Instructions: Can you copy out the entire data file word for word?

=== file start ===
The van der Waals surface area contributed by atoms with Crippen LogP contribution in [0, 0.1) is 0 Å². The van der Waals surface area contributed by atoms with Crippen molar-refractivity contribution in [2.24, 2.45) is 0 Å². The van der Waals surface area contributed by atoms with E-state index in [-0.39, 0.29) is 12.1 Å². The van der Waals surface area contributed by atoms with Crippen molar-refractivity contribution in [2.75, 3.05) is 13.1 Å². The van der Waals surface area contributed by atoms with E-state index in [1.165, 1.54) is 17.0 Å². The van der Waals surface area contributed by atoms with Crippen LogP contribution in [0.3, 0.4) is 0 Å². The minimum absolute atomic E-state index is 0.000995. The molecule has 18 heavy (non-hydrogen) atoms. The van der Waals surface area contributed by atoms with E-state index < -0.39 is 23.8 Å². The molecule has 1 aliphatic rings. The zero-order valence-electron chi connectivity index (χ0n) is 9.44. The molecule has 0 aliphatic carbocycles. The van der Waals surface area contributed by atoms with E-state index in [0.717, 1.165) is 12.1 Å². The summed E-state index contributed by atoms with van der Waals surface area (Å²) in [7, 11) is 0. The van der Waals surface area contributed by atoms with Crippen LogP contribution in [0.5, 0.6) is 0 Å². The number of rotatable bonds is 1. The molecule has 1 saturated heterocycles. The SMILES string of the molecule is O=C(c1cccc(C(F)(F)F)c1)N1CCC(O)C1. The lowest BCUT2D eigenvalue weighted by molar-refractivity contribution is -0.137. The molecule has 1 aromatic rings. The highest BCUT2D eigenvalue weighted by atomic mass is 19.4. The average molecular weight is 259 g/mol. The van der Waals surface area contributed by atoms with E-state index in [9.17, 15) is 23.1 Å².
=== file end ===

The van der Waals surface area contributed by atoms with Crippen LogP contribution in [0, 0.1) is 0 Å². The van der Waals surface area contributed by atoms with Crippen molar-refractivity contribution in [2.24, 2.45) is 0 Å². The van der Waals surface area contributed by atoms with E-state index in [-0.39, 0.29) is 12.1 Å². The van der Waals surface area contributed by atoms with Crippen molar-refractivity contribution in [2.75, 3.05) is 13.1 Å². The van der Waals surface area contributed by atoms with E-state index in [1.165, 1.54) is 17.0 Å². The van der Waals surface area contributed by atoms with Crippen LogP contribution in [0.3, 0.4) is 0 Å². The minimum absolute atomic E-state index is 0.000995. The molecule has 18 heavy (non-hydrogen) atoms. The van der Waals surface area contributed by atoms with E-state index < -0.39 is 23.8 Å². The molecule has 1 aliphatic rings. The zero-order valence-electron chi connectivity index (χ0n) is 9.44. The molecule has 0 aliphatic carbocycles. The van der Waals surface area contributed by atoms with E-state index in [0.717, 1.165) is 12.1 Å². The summed E-state index contributed by atoms with van der Waals surface area (Å²) in [7, 11) is 0. The van der Waals surface area contributed by atoms with Crippen LogP contribution in [0.5, 0.6) is 0 Å². The number of rotatable bonds is 1. The molecule has 1 saturated heterocycles. The SMILES string of the molecule is O=C(c1cccc(C(F)(F)F)c1)N1CCC(O)C1. The lowest BCUT2D eigenvalue weighted by molar-refractivity contribution is -0.137. The molecule has 1 aromatic rings. The highest BCUT2D eigenvalue weighted by atomic mass is 19.4. The average molecular weight is 259 g/mol. The van der Waals surface area contributed by atoms with E-state index in [9.17, 15) is 23.1 Å².